Concerned about saving face, they are polite with you, but it takes them a long time to open their hearts to you. In the beginning, my face changed pale, they immediately believed that the pastor didn’t love them. They didn’t come the second time. Gradually they knew that suggestions and criticism were good for them. They were willing to accept my words. 

True love for the deaf first led to partial and finally to full success. Communication through sign language is just one part of heart-to-heart communication. 

As a hearing pastor, I also need to keep my appearance, speech, and manner from being excessive. The pulpit, which is on one side of the sanctuary in our church, becomes my stage: I lie down, sit, or even dance to express a sermon. Once when I was preaching, my seminary classmate was really amazed at my “clown” show. He said, “Dasheng, you have become a fool.” Instead, I felt grateful that I could come into their world.

Testimonies of Deaf Believers

I rejoice in the changes that the deaf believers who I pastor make in their lives. Some of them were so stubborn that even their family failed to change them, but their lives were transformed because of God’s love and the guidance of the Holy Spirit. Their testimonies are the driving force behind my work.

Not invited to attend their family dinner, an elderly deaf couple were angry with their family members, who were very aware of what was going on. Until midnight of that day, the couple threatened to jump from a building. Not knowing what to do, the family had to ask my wife and me for help.

When we arrived, the house was a total mess and the whole family was in a dark mood. After we talked with the couple for about 20 minutes, the couple confessed that they were wrong. Surprised at the change in the couple’s attitude, their children and neighbors could not figure it out as the children who have lived with them for twenty to thirty years could not change them.

I’m also impressed by a young man. For more than a week he fasted and appeared very unhappy because he wanted to get married. Then we talked and prayed with him. His face resumed its joy, touching his parents. 

After they became Christians, some other believers have gotten rid of some bad habits. A man who used to buy tobacco and wine stopped, amazing a shop owner. 

My Driving Force

Seeing my work, people may think about why I toiled for those people, but I feel happy. I’m often grateful that although I’m aware of my weakness, lack, and small faith, God loves me so much and gives me the most precious and lovable brothers and sisters to be companions in our faith journey.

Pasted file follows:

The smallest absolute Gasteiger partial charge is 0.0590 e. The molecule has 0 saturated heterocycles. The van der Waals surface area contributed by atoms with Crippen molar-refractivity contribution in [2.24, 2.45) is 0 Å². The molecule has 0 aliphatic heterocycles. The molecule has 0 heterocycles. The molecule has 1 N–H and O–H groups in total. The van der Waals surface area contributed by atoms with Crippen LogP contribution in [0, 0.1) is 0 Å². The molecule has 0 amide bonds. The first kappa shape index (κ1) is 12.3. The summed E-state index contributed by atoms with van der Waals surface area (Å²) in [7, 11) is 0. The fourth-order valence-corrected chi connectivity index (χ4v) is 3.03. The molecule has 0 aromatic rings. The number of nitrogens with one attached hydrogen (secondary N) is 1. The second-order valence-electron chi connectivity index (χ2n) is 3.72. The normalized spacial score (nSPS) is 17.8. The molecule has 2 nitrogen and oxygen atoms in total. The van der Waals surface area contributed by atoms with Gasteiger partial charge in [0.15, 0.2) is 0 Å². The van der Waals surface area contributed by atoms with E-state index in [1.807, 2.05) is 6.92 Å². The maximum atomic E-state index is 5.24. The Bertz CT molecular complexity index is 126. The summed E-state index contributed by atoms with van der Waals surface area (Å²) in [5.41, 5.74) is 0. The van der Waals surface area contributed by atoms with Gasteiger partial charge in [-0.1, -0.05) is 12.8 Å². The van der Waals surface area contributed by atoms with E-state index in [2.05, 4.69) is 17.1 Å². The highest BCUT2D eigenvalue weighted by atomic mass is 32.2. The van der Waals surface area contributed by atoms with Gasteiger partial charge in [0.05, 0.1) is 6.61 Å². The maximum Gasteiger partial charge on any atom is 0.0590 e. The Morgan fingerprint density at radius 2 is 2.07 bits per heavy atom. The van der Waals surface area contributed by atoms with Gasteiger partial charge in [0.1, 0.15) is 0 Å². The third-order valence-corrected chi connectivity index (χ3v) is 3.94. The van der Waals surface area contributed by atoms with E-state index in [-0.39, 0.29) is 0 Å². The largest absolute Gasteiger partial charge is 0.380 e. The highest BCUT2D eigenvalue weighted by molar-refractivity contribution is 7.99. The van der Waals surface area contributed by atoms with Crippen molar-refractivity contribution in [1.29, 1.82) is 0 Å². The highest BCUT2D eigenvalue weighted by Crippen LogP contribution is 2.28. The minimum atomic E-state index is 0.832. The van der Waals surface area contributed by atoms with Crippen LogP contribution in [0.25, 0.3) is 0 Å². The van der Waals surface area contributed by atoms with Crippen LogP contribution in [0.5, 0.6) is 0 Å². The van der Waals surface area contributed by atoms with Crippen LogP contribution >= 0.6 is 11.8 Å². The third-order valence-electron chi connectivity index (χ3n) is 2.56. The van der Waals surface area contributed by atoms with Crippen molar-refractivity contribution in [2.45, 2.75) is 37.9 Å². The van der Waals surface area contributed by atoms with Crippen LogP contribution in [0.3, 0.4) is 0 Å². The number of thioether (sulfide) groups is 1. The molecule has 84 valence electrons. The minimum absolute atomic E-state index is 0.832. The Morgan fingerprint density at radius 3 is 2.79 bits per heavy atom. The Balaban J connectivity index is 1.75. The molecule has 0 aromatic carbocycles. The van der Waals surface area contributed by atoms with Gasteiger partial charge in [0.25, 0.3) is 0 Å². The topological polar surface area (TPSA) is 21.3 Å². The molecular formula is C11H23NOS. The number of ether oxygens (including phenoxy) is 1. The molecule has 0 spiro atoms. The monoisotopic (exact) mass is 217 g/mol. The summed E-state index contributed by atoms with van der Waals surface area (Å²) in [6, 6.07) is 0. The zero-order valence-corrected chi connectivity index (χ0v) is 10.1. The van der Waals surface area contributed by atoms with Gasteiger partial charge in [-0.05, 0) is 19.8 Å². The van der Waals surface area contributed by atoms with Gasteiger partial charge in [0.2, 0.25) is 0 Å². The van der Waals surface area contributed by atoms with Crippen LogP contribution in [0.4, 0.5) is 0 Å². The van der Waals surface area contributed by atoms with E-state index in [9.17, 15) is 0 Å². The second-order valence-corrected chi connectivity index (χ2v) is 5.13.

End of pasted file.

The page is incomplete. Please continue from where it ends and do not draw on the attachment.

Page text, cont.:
I feel God’s heart is touched more by the deaf because parents care most about their weakest child.  Many people keep saying that I am the one who serves them, teaching them the truth...but actually I’m the greatest beneficiary.

As persons involved in ministries for the deaf, we are the channel through which God’s love is given. We should keep praying that we can continue to receive love and grace then share them with them. 

I have never regretting working in deaf ministry for 20 years. Instead, I celebrate God’s love for me. A person asked me, “Why did you start the deaf ministry?” My answer was love. The reason lies in God’s love for me and them. True love tolerates and accepts everything. 

At an old age, an untidy sister smelled bad on Sunday services. She hadn’t changed clothes in two years. However, I could not “smell” anything since then because of love.

Future Plan

God has given me a clear plan. My purpose is more than to serve the deaf in Shenyang and to pray for more than 20 million hearing-impaired Chinese people. 

When we were able to do so, we helped a church with a burden for the deaf to build a fellowship for them. We came to help the fellowship every week for the following two years. Gradually, it grew faster and faster. We also reach out to churches where there are no deaf members. If they desire to serve this disadvantaged group, we will help them to find the deaf and build fellowships.

I give thanks to God who has established other fellowships that are even better than ours. A story of a fellowship in Liaoning moved me. When a church in Xinbin County, Liaoning’s eastern Fushun City, marked its 100th anniversary, an elder in his seventies told me with tears that the prayer of his mother was answered. Working as a headmaster of a school for the deaf, the Christian mother was unable to share the gospel with deaf people. So evangelizing them became her lifelong prayer. 

On Sunday, our church holds both services for the deaf and hearing people. Every time I’m asked which service I choose to serve, I feel like I’m sinning against God if I hesitate for three seconds. 

My mission and work are committed to deaf people. We have founded 13 deaf fellowships in 13 areas of Liaoning, hoping to establish fellowships in 50 Chinese churches. Now we are moving on to fulfill the evangelism mission. 

- Translated by Karen Luo


related articles
LATEST FROM Church & Ministries